The Relationship Between Macro Conditions, Affordability to Lose and Investment Style

By No machine-readable author provided. Mohylek assumed (based on copyright claims). [GFDL (, CC-BY-SA-3.0 ( or CC BY-SA 2.5-2.0-1.0 (], via Wikimedia Commons

I keep catching myself with the thought that I would invest differently if I were to be financially free.

If I weren’t financially independent, I couldn’t afford to lose the capital in pursuit of growth as it’s much harder to gain back percentage wise any losses (eg. 50% loss requires 100% gains to recover). If I wanted to become financially free by my early 30s, every step had to be careful to not lose capital.

This is the reason why I’m so attracted to Wide Moats. If analyzed and diversified properly, a portfolio of Wide Moats are structurally designed to survive recessions and continuously increase intrinsic value over all stages of an economic cycle.

The downside to this strategy of course is that your returns are capped. You can still beat the market, but not by much, since Wide Moats are usually well known large / mega cap stocks covered by tonnes of professional equity analysts, the opportunity of a Wide Moat misprice is usually few and not significant in magnitude.

So if a recession hits (Macro Conditions), in exchange for capped returns with a Wide Moat strategy (Investment Style), you won’t get wiped out (Affordability to Lose).

But what if I was financially free? How would I invest differently?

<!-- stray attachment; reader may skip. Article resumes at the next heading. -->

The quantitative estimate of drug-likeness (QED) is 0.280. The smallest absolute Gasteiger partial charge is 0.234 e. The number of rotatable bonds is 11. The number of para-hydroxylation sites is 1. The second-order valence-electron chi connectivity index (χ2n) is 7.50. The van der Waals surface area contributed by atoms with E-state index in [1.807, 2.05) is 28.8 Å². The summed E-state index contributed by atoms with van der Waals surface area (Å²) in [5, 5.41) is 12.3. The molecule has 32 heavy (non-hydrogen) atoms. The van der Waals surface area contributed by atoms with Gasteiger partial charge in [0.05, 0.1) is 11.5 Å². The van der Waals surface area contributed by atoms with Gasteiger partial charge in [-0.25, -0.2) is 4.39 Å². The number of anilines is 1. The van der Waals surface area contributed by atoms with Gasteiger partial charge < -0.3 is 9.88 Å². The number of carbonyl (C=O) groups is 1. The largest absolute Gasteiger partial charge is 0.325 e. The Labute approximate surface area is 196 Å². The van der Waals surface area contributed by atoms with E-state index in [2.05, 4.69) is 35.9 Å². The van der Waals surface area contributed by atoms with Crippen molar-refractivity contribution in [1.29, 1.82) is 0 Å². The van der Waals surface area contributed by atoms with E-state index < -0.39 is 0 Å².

I would invest any excess money beyond the Wide Moat stock portfolio required to stay financially free into any type of asset that is well known for misprices (net net stocks, spin offs, merger arbitrage, distressed debts etc.).

The biggest risk to investing in assets well known for misprices is being wiped out when macro conditions sour. That’s the reason why I’m uncomfortable to invest in these assets while I’m trying to become financially free.

Assets well known for misprices are usually structurally not designed to outperform the markets if held for too long. The usual reason why the huge misprice existed in the first place was because structurally there must be something wrong with these assets, and that negative sentiment of these assets went way overboard.

The only way to make money from these assets thus is through a hit-and-run (buy when significantly cheaper than intrinsic value, flee at first sight of market price and intrinsic value merging).

So when a recession hits, these assets most likely die (eg. bankruptcy). If your portfolio was completely filled with these, you’d be screwed.

One way to remedy this problem is to hold lots of cash when opportunities are scarce. But a diligent investor will always find a mispriced opportunity if your investing scope is unlimited geographically and asset classes.

And even if you applied cash hedging strategies that took into account macro conditions (eg. hedge % of portfolio in cash based on Shiller P/E, Stock Market Cap / GDP, Samuelson Share), you’d run into the trouble of position sizing since how much you invest in each position.

Obviously, when hedging based on macro conditions, the amount of money you can invest varies literally day to day, so it gives you tremendous headache with position sizing as you have to figure out how much money you can invest divided by how diversified you want your portfolio to frequently.

So the only way I can find investing in assets well known for misprices working (Investing Style) is if you’re absolutely fine with losing the money dedicated to this strategy (Affordability to Lose) so that you can be fully invested regardless of economic cycles (Macro Conditions).

So until I’m financially free, I’ll stick to Wide Moats.


Not advice. No offer. Do not rely. May lose value. Risky. Conflicts hidden/obscured. (Borrowed from Terrence Yang‘s Disclaimer on Quora)


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